Privacy worries over national ID systems highlight a stark cultural divide. While countries like Australia seem troubled by the “Big Brother” connotations of ID cards that can act as unique identifiers online, other countries which also consistently rank at the top of international indices measuring the quality of democratic institutions, such as Finland, issue them without political objections.
These examples illustrate how the traditional concept of privacy is increasingly outdated. The rights-based approach to the protection of privacy and personal data assumes that the state, through control over its territories, is able to fulfil its role as duty-bearer. Yet the digital world is impossible to fully police. Data can easily be moved across borders, stolen, or recorded without consent. The “dark web” is awash with criminal activity, including the sale of stolen personal data.
The proliferation of network technologies and the unmediated communication that social media facilitates are also blurring the divide between public and private life. Social media renders everyone a self-created public figure, a celebrity in their own webspace.
Towards a digital social contract
Instead of worrying, we should recognise the inevitable and embrace it. Putting complete faith in ever more convoluted and fallible legislation and regulation of the digital “no man’s land” seems unwise. Governments and citizens need to start by ensuring that the post-privacy e-state is a tolerant place, buttressed by effective institutions that build citizens’ trust.
In this regard, taxation may show what is possible. Whereas most countries enforce strict privacy over tax returns, Norway, Sweden and Finland take the opposite approach. The tax authorities of these three Nordic countries maintain national population registers and disclose online for each taxpayer a summary of income (after deductions), net worth, and the total amount of taxes paid.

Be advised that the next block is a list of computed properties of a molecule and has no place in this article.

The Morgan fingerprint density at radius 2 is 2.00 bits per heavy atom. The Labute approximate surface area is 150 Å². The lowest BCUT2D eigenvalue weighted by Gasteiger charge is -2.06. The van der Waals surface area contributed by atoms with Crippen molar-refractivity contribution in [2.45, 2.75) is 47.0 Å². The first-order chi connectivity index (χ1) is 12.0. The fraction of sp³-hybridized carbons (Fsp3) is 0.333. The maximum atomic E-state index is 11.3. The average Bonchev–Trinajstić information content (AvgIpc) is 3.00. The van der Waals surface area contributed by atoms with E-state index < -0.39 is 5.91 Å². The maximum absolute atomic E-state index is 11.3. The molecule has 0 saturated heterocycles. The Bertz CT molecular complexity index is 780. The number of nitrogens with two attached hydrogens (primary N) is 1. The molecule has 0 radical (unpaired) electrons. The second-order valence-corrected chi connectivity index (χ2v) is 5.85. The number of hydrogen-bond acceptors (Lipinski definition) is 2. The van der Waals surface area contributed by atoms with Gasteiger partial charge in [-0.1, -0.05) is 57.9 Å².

Such tax transparency suggests that declining personal privacy can be replaced by improved transparency, fairness and sense of duty to the community. The ultimate purpose of technology is to foster an educated citizenry. Governments should start preparing the digital social contract as the basis for the legitimacy of the digital state.
What is legitimacy to you? Where do you see legitimacy working well? How governments work with citizens to build legitimacy is a big question for CPI.
Find out how to get involved in our Finding Legitimacy project
- Finding legitimacy – CPI is starting a global conversation for better outcomes. Nadine Smith introduces a new research programme about legitimacy from the Centre for Public Impact.
- If no news is good news, what is fake news? With fake news increasingly part of the public discourse, Nadine Smith examines how governments can start to strengthen its own credibility rating
- Public impact in a post-truth world. Governments have struggled for years to understand that people’s perceptions of life are very often their reality, says Adrian Brown, who suggests that “post-truth” can simply mean “truth” from a different vantage point
- Briefing Bulletin: Going digital – how governments can use technology to transform lives around the world
- Going digital: how governments can pick up the pace. When it comes to digital government, the gap between rhetoric and reality remains far too wide, says Florian Frey, but it can be closed. Here, he sets out five ways government could improve its digital deployment.
- Unlocking the digital door for developing countries. Although universal access to the internet remains some way off, Hans Kuipers explains what steps can be taken to bridge the enduring digital divide